When you think of going green, the first things that probably come to mind include recycling, energy efficiency and conserving water. But what about your Internet use? Many of us frequently use the Internet but probably don’t give a second thought to whether Internet providers maximize their resources or if there’s an unseen environmental cost to our online activity. The million-dollar question is this: How green is the Internet?
According to a 2012 investigation by The New York Times, it appears that the reality might be at odds with the industry’s image of efficiency and environmental friendliness. Research reveals that most data centers, by design, consume vast amounts of energy in a wasteful manner. Online companies typically run their facilities at maximum capacity around the clock, regardless of the demand and, as a result, data centers can waste 90 percent or more of the electricity they pull off the grid. Consider this perspective from a 2008 McKinsey report: “In many organizations, data centers are treated as buckets waiting to be filled, rather than as scarce and expensive resources.”
And that’s not all. Many data centers rely on banks of generators to guard against power failure. The resultant diesel exhaust emissions mean they’re increasingly being cited by the authorities for violating clean air regulations.
Power management has also been identified as an area that’s ripe for improvement.
“… Current networks, devices, links and data centers are provisioned with hardware and software designed for peak loads that do not include power-management capabilities. As a consequence, the overall power consumption remains more or less constant for differing Internet traffic levels even while peak loads rarely occur.”
The same report also concludes that:
- “Although Internet traffic volume doubles every three years, the increase in usage has not been matched by a similar increase in network energy efficiency.”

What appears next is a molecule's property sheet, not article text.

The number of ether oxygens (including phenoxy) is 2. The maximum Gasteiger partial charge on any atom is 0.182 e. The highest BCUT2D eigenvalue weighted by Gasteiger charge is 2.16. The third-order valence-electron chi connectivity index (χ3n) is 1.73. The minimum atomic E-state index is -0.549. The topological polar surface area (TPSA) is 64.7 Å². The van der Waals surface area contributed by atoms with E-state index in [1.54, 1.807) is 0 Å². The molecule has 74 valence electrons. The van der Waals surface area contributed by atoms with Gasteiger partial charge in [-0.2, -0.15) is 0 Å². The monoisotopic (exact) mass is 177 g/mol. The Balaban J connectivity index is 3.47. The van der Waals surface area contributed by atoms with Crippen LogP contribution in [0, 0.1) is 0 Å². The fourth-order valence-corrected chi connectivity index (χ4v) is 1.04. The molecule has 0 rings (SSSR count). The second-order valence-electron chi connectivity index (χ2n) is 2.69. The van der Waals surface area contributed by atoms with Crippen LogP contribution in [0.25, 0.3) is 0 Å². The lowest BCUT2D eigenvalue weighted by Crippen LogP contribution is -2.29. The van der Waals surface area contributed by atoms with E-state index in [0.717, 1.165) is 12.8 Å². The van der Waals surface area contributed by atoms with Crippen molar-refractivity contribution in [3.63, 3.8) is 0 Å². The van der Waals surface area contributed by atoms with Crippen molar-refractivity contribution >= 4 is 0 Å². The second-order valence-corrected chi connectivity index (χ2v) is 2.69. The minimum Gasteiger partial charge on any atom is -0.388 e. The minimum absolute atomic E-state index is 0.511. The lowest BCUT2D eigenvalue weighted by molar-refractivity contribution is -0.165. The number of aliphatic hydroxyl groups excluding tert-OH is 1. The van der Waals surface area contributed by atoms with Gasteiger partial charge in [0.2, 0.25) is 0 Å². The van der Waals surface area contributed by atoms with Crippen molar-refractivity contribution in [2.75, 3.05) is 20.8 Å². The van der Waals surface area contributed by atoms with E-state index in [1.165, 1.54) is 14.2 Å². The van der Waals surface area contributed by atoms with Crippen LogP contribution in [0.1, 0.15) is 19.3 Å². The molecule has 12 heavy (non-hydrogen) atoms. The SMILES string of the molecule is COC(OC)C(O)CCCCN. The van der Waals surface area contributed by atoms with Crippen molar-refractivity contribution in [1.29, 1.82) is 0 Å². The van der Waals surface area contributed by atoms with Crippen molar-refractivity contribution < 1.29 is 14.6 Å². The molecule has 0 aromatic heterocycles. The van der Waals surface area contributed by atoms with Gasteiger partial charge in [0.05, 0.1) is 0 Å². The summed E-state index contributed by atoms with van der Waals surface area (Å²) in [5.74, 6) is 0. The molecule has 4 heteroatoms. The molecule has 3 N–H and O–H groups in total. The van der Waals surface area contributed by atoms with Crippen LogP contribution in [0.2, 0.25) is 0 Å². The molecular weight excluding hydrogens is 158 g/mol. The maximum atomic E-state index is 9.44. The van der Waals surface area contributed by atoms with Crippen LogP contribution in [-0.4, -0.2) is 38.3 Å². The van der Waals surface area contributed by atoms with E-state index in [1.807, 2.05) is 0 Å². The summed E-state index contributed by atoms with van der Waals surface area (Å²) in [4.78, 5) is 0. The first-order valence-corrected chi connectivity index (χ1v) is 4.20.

- Telecom companies consume a significant proportion of their countries’ electricity.
- “In 2005, European Internet operators had an overall network energy requirement equal to 14 TWh, increasing to 21 TWh in 2010, and projected to rise to 36 TWh in 2020 if no green network technologies are embraced.”
What can be done to combat this rising tide of energy and environmental costs from Internet and telecommunications technology? One possible solution includes the need for improved management and information gathering, as well as the adoption of “true cost of ownership” accounting when centers add new servers, applications or data. Other suggested changes include geographic and temporal shifting of workloads and technical changes, including the development of Smart Grid technologies, which could yield significant efficiency gains.
Of course, raising awareness is also a key step in discovering more energy-efficient solutions for data centers (and Internet users in general). For many individuals and businesses, Internet use has become so ingrained that it’s not given a second thought. Yet by better understanding the energy consumption required by today’s technology, we can collectively seek out opportunities for improvement.
What would you suggest as a possible solution for making the Internet a greener technology?